Open Access Articles- Top Results for Qannir


Arabic قنْير
Name meaning from personal name[1]
Also spelled Kannir
Subdistrict Haifa

32°31′42.29″N 35°01′50.65″E / 32.5284139°N 35.0307361°E / 32.5284139; 35.0307361Coordinates: 32°31′42.29″N 35°01′50.65″E / 32.5284139°N 35.0307361°E / 32.5284139; 35.0307361{{#coordinates:32|31|42.29|N|35|01|50.65|E|type:city_region:IL |primary |name=

Palestine grid 153/214
Population 750[2] (1945)
Area 10,826[2] dunams
11.3 km²
Date of depopulation 25 April 1948[3]
Cause(s) of depopulation Influence of nearby town's fall
Secondary cause Fear of being caught up in the fighting
Current localities Regavim

Qannir (Arabic: قنْير‎) was a Palestinian village, located 35 kilometers south of Haifa. With 750 inhabitants in 1945, it was depopulated in the lead up to the 1948 Arab-Israeli war.


In the late Ottoman era, Qannir appears on sheet 45 of Jacotin's map drawn-up during Napoleon's invasion in 1799.[4][5]

In 1859, the English consul Rogers estimated the population to be 250, who cultivated 24 feddans of land. By the 1880s, The Survey of Western Palestine described the place as a village of adobe of moderate size, with one well to the south, and another to the west.[6] By a later account, the village consisted of stone houses built side by side.[7]

British Mandate era

In the 1922 census of Palestine, conducted by the British Mandate authorities, Qannir had a population of 400; all Muslims,[8] increasing slightly in the 1931 census to 483, still all Muslims, in a total of 92 houses.[9]

By 1944/45 the village had a total of 5,760 dunums of land allocated to cereals; while 460 dunums were irrigated or used for orchards,[7][10] while 22 dunams were built-up (urban) land.[11]

1948, and after

Between 22 -24 April 1948, the women and children of Qannir started to evacuate the village, apparently on [Arab] "orders from on high".[12][13]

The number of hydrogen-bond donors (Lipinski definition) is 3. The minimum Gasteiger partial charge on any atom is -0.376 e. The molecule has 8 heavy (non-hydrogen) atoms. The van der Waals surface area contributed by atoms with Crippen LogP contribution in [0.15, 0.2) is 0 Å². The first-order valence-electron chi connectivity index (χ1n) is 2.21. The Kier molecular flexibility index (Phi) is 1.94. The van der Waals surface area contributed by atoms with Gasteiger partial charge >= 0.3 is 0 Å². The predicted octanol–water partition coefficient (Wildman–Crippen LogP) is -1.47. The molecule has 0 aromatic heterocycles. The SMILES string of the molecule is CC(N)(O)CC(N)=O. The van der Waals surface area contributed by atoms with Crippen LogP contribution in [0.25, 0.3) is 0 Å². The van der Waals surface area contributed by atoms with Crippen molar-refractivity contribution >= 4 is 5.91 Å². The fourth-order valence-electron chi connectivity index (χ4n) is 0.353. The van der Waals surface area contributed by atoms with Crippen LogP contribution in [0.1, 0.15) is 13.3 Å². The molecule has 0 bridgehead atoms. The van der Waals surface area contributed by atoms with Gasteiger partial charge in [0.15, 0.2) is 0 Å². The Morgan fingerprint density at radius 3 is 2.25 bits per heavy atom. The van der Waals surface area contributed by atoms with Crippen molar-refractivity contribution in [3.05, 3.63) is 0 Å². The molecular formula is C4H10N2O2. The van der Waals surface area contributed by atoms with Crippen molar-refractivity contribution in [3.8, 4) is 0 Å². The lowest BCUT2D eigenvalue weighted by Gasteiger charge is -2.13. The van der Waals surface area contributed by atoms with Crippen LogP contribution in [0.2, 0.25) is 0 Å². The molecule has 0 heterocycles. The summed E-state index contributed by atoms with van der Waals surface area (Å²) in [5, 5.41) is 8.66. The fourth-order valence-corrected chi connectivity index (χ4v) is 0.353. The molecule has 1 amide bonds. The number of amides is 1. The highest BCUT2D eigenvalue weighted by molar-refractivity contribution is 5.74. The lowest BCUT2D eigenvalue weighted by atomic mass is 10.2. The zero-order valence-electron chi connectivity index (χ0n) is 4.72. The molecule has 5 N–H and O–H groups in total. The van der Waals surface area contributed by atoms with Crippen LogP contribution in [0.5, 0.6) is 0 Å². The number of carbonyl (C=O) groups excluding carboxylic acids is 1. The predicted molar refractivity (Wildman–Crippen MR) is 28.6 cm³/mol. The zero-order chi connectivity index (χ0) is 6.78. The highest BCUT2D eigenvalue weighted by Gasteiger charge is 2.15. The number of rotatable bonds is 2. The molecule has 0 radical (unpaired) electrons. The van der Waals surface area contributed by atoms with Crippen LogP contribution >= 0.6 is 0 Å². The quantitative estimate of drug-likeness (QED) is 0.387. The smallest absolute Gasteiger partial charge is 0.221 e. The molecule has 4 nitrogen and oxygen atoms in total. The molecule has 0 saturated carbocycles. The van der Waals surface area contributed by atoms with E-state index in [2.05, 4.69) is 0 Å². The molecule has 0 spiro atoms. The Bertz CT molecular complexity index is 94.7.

According to a dispatch sent by Fawzi al-Qawuqji to the [Arab] High Command, an enemy attack from Ein Hashofeit started on 0400 on 8th May towards Quannir and Kafr Quari. The attackers were supported by armored cars. According to al-Qawuqji the attack was "resisted and repelled", with a result of one killed and four wounded on the Palestinian side.[14]

However, according to Haganah sources, the forces of the Alexandroni Brigade "raided the village on 9 May 1948, killed four Arabs and blew up 55 houses".[15] According to Morris, the remaining villagers probably left at this time.[16] The Jewish Israeli locality of Regavim, established in 1949, is located on the village's former lands.[7]

Khalidi described the place in 1992:
Stone rubble is strewn about the site, which is covered with thorns, fig trees, and cactus. Part of the adjacent land is used by Israelis as pasture and the other part is cultivated.[7]

See also


  1. ^ Palmer, 1881, p. 147
  2. ^ a b Government of Palestine, Department of Statistics. Village Statistics, April, 1945. Quoted in Hadawi, 1970, p. 48
  3. ^ Morris, 2004, p. xviii village #171. Also gives causes of depopulation
  4. ^ Palestine Exploration Quarterly Jan-Apr 1944. Jacotin's Map of Palestine. D.H.Kellner. p. 161.
  5. ^ Karmon, 1960, p. 169
  6. ^ Conder and Kitchener, 1882, SWP II, p.42. Cited in Khalidi, 1992, p. 181.
  7. ^ a b c d Khalidi, 1992, p.181
  8. ^ Barron, 1923, Table XI, Sub-district of Haifa, p. 34
  9. ^ Mills, 1932, p. 94.
  10. ^ Government of Palestine, Department of Statistics. Village Statistics, April, 1945. Quoted in Hadawi, 1970, p. 91
  11. ^ Government of Palestine, Department of Statistics. Village Statistics, April, 1945. Quoted in Hadawi, 1970, p. 141
  12. ^ Morris, 2004, p. 175, note 67: "Summary of Intelligence for Alexandroni Brigade" (11.5.48), No. 8´IDFA (=Israel Defense Forces and Defence Ministry Archive) 2506\49\\80.
  13. ^ Morris, 2004, p. 244 note 623: Tiroshi (Eitan)´to HIS-AD, 29 Apr. 1948, HA 105\257; and HIS-AD (=Haganah Intelligence Service -Arab Department) Information 29.4.48. IDFA 922\75\\1205.
  14. ^ al-Qawuqji, 1972, "Memoirs, 1948, Part II" , Dispatch 9/5 1948, Quoted in Khalidi, 1992, p. 181
  15. ^ Morris, 2004, p. 244, note 624: Tiroshi (Eitan)´to HIS-AD, 3 May 1948, IDFA 6400\49\\66; and Logbook, entry for 9 May 1948, IDFA 665\51\\1.
  16. ^ Morris, 2004, p. 244



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